relation not found - How to fix
This video goes through each step and explains a few things along the way.
relation not found error means Postgres can’t find the table you’re asking for.
There are two common causes for this error:
- Spelling errors
- Double check the query.
- Double check the table name.
- Wrong location
- Ensure you’re querying the correct database.
- Ensure you’re querying the correct schema.
This page shows how to ensure you’re querying in the right location.
A refresher on database structure
Databases contain schemas, and schemas contain tables.
- An instance of Postgres can contain many databases.
- The default database name is
- You can create other databases with any name you want.
- You cannot have two databases with the same name in Postgres.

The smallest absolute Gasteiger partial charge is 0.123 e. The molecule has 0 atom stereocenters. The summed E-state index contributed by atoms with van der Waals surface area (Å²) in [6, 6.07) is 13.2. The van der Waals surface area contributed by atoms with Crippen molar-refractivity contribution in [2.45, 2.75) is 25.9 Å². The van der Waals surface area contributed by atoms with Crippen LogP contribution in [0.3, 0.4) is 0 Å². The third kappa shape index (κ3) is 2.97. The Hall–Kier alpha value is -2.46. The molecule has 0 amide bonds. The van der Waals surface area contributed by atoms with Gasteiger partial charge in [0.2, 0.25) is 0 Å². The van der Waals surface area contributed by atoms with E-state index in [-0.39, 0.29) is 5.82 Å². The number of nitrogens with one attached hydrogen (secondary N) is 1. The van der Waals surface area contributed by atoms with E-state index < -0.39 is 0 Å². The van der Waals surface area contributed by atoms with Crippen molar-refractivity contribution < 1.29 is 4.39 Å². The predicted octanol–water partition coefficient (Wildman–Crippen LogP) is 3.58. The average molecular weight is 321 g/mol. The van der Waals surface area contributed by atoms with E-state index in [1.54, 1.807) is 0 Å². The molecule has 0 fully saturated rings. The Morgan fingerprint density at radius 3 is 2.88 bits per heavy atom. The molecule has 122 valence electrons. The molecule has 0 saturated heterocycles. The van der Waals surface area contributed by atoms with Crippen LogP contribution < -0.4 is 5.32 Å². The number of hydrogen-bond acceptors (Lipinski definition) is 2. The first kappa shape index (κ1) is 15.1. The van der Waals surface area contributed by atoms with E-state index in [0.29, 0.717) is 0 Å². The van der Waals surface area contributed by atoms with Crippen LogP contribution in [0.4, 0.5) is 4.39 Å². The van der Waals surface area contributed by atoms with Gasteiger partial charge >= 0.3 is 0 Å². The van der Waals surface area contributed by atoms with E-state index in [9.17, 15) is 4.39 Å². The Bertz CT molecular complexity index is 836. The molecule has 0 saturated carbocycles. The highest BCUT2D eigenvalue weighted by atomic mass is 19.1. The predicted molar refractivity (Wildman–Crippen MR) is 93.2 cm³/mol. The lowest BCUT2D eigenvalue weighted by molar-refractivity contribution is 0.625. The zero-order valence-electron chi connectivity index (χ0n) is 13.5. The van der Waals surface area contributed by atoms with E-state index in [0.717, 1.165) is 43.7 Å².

- Each database can contain many schemas.
- The default schema name is
- Just like databases, you can create schemas with any name you want.
- You can have schemas with the same name as long as they’re in different databases.
- Each schemas can contain many tables.
- There is no default table name, you must name them.
- You can have tables with the same name as long as they’re in different schemas.
Now that we have reviewed the structure of Postgres, let’s start troubleshooting.
Ensure you’re in the correct database
Here are the commands I use to ensure I’m in the right database:
Check which database you’re querying
Show all databases
Change to another database
Ensure you’re in the correct schema
Check which schema you’re in
Show available schemas
SELECT schema_name FROM information_schema.schemata;
This command will show system tables like
pg_toast that you shouldn’t worry about.
SET search_path to whatever_schema_name
Show all tables in your current schema
Search schemas for table by name
You can search for tables with a certain name in the current database with:
SELECT table_name, table_schema FROM information_schema.tables WHERE table_name = 'table_to_find' AND table_type='BASE TABLE';